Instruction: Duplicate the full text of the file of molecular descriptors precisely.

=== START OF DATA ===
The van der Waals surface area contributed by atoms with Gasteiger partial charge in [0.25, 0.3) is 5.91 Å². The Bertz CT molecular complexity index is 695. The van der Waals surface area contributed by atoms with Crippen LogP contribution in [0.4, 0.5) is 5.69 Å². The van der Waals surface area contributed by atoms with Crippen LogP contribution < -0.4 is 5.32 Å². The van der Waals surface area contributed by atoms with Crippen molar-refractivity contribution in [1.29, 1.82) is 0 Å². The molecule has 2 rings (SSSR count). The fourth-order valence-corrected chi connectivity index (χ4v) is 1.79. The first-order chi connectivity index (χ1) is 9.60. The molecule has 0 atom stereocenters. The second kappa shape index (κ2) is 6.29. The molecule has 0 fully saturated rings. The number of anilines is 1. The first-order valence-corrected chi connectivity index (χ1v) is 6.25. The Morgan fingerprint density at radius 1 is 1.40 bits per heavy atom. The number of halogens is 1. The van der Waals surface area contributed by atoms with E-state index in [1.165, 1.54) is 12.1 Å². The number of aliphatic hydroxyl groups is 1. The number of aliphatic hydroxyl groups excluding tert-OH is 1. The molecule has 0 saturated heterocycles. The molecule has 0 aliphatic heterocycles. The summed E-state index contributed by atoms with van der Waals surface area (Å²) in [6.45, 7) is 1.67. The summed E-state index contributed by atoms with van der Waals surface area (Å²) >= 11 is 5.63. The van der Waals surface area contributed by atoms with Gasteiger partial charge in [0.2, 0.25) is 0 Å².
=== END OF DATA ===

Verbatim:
The van der Waals surface area contributed by atoms with Gasteiger partial charge in [0.25, 0.3) is 5.91 Å². The Bertz CT molecular complexity index is 695. The van der Waals surface area contributed by atoms with Crippen LogP contribution in [0.4, 0.5) is 5.69 Å². The van der Waals surface area contributed by atoms with Crippen LogP contribution < -0.4 is 5.32 Å². The van der Waals surface area contributed by atoms with Crippen molar-refractivity contribution in [1.29, 1.82) is 0 Å². The molecule has 2 rings (SSSR count). The fourth-order valence-corrected chi connectivity index (χ4v) is 1.79. The first-order chi connectivity index (χ1) is 9.60. The molecule has 0 atom stereocenters. The second kappa shape index (κ2) is 6.29. The molecule has 0 fully saturated rings. The number of anilines is 1. The first-order valence-corrected chi connectivity index (χ1v) is 6.25. The Morgan fingerprint density at radius 1 is 1.40 bits per heavy atom. The number of halogens is 1. The van der Waals surface area contributed by atoms with E-state index in [1.165, 1.54) is 12.1 Å². The number of aliphatic hydroxyl groups is 1. The number of aliphatic hydroxyl groups excluding tert-OH is 1. The molecule has 0 saturated heterocycles. The molecule has 0 aliphatic heterocycles. The summed E-state index contributed by atoms with van der Waals surface area (Å²) in [6.45, 7) is 1.67. The summed E-state index contributed by atoms with van der Waals surface area (Å²) >= 11 is 5.63. The van der Waals surface area contributed by atoms with Gasteiger partial charge in [0.2, 0.25) is 0 Å².